Actor Stephen Tompkinson has urged broadcasters to put the emphasis on writers rather than star names for TV dramas.
The Wild At Heart star said it was a misconception that audiences could not handle smart scripts with lengthy sections of speech.
Tompkinson voiced his concerns in an interview with Radio Times in which he praised the creator of his new BBC1 series, Truckers - acclaimed screenwriter William Ivory.
The actor said: " With most other TV drama nowadays, you're lucky if a big scene is three pages long. Billy will do six-and-a-half pages without thinking. So the only thing to do is to deliver it at Jimmy Cagney pace.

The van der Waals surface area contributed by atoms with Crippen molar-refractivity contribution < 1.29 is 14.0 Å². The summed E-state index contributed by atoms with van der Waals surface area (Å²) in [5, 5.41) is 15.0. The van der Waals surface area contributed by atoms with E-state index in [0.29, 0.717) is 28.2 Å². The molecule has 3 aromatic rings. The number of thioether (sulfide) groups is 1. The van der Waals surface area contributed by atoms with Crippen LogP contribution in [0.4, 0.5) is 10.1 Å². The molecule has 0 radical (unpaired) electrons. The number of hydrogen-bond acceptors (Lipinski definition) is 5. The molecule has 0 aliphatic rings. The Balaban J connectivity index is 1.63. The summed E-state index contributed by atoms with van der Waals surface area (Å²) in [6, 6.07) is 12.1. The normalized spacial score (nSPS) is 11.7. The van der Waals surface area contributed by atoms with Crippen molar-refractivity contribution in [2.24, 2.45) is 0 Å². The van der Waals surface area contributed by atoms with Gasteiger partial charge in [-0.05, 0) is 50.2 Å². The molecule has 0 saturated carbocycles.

"There is a misconception that audiences can't cope if you talk too fast or too long. And I just think, 'Well, they always used to be able to cope'. Look at the dialogue in all those old films from the 1930s and 40s.
"They never patronised the audience and they're the films we still watch and adore. Put the emphasis on the writers, not on the stars."
He added: "No matter how pretty your house looks, without solid foundations it will blow down in the first storm. So start from the foundations."
Tompkinson's comments come a few days after the BBC announced it had commissioned a new detective drama from the writer of The Iron Lady, Abi Morgan, who last week won an Emmy for her axed series The Hour. Her new series River is due to be screened in 2015.